10 Tips for Traveling During Chemo


Many cancer patients travel or take a vacation while undergoing chemotherapy, especially during their “off” weeks.  But is it safe?  Where are the best places for cancer patients to travel?  What, if any, precautions should cancer patients take when traveling?  The key to safe traveling during chemo is to think ahead and prepare for any special travel needs.  Here are some tips from guest blogger & freelance travel writer Laura Webster on planning a get-away during chemo…


1. Talk to your doctor

Consult with your doctor before planning any trip.  Your doctor can determine whether it is safe for you to travel and if so, what specific precautions you need to take.

Also ask your doctor for any recommendations on doctors or treatment centers at the place where you traveling to.  If they don’t know of any, do some research before leaving.  This way should an emergency arise, you will know exactly where to go and what to do.


2. Choose a suitable destination

There are only a limited amount of countries that are safe to travel to if you are undergoing chemo. Many patients can not take ‘live’ vaccines, which are a requirement when visiting parts of Africa, Asia, Latin America, the Caribbean and the Western Pacific Islands as well as some parts of Eastern Europe. Locations within the US, Canada, Australia and the rest of Europe are viable destinations.   


3. Stay out of the sun

Some chemotherapy drugs can make your skin burn more easily in sunlight so you might want to pick a country with a cooler climate. England is one option because ‘recovery retreats’ specifically aimed at people who are receiving treatment for serious, life threatening illnesses have become increasingly popular there in recent years. Some of these retreats even offer onsite doctors and therapists. They are centred around relaxation as opposed to cramming your vacation with as much activity as possible, which makes them ideal for chemo patients.

If you do decide to go to a hot country, be sure to use plenty of suntan lotion. Other ways of protecting yourself include wearing a wide-brimmed hat to prevent your neck and face from getting burnt and sitting in the shade during the hottest parts of the day.  


4.  Check with your insurance company about coverage

Before traveling, call your health insurance company to see if you are covered in other states or countries.  Find out if there are any restrictions like going to a certain hospital or doctor. If you are traveling overseas, you may want to consider traveler’s insurance.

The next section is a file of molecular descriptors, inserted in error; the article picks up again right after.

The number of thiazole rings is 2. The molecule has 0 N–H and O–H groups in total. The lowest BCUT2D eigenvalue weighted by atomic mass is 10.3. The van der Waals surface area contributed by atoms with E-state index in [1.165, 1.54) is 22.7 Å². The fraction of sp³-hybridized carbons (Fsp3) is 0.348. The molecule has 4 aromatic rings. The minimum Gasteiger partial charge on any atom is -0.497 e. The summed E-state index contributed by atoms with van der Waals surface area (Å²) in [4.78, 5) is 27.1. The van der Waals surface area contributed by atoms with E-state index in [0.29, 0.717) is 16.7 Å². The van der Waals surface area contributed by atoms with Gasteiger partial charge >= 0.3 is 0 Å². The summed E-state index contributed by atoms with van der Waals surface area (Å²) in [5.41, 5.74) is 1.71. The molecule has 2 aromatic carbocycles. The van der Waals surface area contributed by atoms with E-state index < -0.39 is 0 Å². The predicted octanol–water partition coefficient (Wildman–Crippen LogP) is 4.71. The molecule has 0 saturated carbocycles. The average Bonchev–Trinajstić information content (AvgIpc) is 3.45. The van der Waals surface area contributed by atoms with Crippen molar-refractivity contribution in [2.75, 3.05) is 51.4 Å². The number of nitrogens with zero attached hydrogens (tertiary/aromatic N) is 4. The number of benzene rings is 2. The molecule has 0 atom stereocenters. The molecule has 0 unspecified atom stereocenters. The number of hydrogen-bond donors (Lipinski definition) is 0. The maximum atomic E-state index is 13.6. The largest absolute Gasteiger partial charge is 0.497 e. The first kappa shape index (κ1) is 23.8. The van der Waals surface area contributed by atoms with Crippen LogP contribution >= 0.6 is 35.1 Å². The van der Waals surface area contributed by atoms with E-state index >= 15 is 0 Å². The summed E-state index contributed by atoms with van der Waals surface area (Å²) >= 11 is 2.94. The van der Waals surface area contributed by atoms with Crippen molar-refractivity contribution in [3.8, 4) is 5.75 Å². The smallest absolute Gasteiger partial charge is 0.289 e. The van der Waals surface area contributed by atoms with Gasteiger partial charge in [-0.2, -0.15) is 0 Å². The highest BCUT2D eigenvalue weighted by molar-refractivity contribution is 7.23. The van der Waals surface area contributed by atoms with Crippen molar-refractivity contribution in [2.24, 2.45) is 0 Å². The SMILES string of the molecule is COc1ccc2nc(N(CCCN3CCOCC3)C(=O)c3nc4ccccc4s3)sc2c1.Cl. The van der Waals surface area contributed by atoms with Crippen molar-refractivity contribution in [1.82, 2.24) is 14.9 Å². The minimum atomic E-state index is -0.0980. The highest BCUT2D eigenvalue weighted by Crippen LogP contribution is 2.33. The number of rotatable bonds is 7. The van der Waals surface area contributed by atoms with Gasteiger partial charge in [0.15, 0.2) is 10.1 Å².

5. Bring more medication than you’ll need

Travel with extra meds is in case some get lost or your trip gets delayed. Keep the meds with you, not in a suitcase.  Another suggestion- have copies of prescriptions in case you do lose your medication. It will make it much easier for a pharmacy or hospital to verify the prescription.

If you are traveling to another country, make sure that your specific meds are legal in the country you are traveling to.  You may need a doctor’s note explaining what the drug is and why you need it.


6. Take It Easy

Traveling can be exhausting so schedule regular periods of rest during your trip to try and stave off fatigue. Avoid pushing yourself to take part in activities that you think might prove to be too much for you.  After all, you want your vacation to be a pleasurable experience and not something that is going to make you feel worse.


7. Stay hydrated… and avoid chlorine.

One side effect of cancer treatment is dehydration.  So remember to drink plenty of water.  Staying hydrated is also essential when fighting fatigue.
Chemo drugs may also make your skin sensitive to chlorine so it might be a good idea to avoid swimming pools that have been treated with this chemical.


9. Arrange for assistance at the airport.  

Walking to different terminals and gates can be physically exhausting for someone who doesn’t have cancer, let a lone a person that does. When checking your baggage, let the airline know that you need assistance to the gate. Don’t risk not being able to get on your flight because you didn’t think you would need help, or were too proud to ask.


10. Above all, enjoy yourself.